And then there are the limited edition models that are not only collectible, but can add to the value, making them a greater investment as a great photographic tool. The limited-edition Leica M10-P Edition ‘Safari’ camera, for example, was released in 2015 and was limited to only 1,500 units.

You can buy used versions of this seven year old camera on eBay today for partially more than the original price, which equals a ‘free’ camera if you bought it at launch and it’s in good condition today. sold. It will likely be a similar story with this year’s Leica Q2 ‘007 Edition. Conversely, it’s safe to say that your average camera will only be worth about a third of its launch price after three to five years.

But let’s try to put the cost in perspective even for the ‘standard’ Leica M model. How often do you upgrade your camera? Every 2-4 years, or sooner in some cases? If you’re spending a few thousand dollars or pounds every time you upgrade, it only takes a few upgrades before you outgrow the cost of the Leica M.

Leica fans are known for hanging on to their cameras for long, sometimes lifetimes, rather than following an upgrade cycle and buying after every new model is launched. So, when you split the initial cost over a longer period of years, the cost is effectively reduced and may eventually be lower than more mainstream brands – it’s certainly food for thought.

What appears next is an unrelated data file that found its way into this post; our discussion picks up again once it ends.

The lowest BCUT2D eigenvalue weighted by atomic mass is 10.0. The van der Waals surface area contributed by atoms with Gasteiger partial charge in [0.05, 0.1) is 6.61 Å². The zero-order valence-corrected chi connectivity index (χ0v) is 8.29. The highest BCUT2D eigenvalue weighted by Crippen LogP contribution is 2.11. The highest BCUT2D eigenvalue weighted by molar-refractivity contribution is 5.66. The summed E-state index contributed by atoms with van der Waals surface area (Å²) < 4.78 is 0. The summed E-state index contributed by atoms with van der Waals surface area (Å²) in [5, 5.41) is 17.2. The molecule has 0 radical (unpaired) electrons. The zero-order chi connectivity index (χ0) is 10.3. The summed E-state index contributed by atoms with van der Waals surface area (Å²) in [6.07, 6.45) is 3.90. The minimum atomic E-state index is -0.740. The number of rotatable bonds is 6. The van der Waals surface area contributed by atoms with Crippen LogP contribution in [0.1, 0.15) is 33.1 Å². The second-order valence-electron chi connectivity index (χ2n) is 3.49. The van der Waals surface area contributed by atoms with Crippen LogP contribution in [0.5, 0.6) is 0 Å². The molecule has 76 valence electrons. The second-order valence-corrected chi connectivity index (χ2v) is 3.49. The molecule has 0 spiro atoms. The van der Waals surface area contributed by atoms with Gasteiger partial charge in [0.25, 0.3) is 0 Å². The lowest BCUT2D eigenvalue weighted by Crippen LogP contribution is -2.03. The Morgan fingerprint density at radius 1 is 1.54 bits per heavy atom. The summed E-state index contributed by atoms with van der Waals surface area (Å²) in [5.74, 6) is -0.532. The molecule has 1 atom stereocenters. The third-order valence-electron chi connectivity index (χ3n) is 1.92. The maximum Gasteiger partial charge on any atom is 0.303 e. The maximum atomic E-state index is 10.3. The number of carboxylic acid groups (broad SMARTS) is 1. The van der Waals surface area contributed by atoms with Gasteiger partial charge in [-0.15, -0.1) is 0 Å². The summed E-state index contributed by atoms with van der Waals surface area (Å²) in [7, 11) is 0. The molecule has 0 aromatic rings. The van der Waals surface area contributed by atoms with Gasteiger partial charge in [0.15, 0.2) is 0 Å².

price of admission

From my point of view, Leica cameras like the M11 and their lenses are very expensive. But that’s far from a simple conclusion and leaves me with somewhat of an internal turmoil, because I too appreciate why they’re expensive—and that’s a dichotomy we all have to come to terms with.

On the one hand, Leicas are highly prized for the technology they provide. But on the other hand, it is a luxury camera brand where the cameras are made by hand using high quality materials in Germany. If Leica were to mass-produce cameras like the M11 to reduce costs, the quality of the materials would need to be reduced as well and the design would inevitably take a hit. So will Leica lose much to make its cameras so unique and special?

Leica cameras offer a unique set of features that meet the needs of a specific set of professionals working directly as well as the lucky hobbyist who can afford them and are used to paying for premium brands. But there is more to ponder over; Leicas tend to keep their value much better than other cameras, and in some cases, they can increase in value due to their scarcity and limited edition, so it may even be seen as an investment.

The limited-edition ‘Drifter’ M monochrome with a snakeskin, produced with composer Lenny Kravitz, is one such example. And in this state of scarcity and collectibles, a Leica camera essentially pays for itself. So, if you can afford the initial cost and you need the shooting style they can afford, Leica cameras can be a great option for some. For the rest of us, we may just have to keep dreaming.

  • The Leica M11 camera phone is a glorious relic in the age of convenience

- Advertisement -

Stay on top - Get the daily news in your inbox

Recent Articles

Related Stories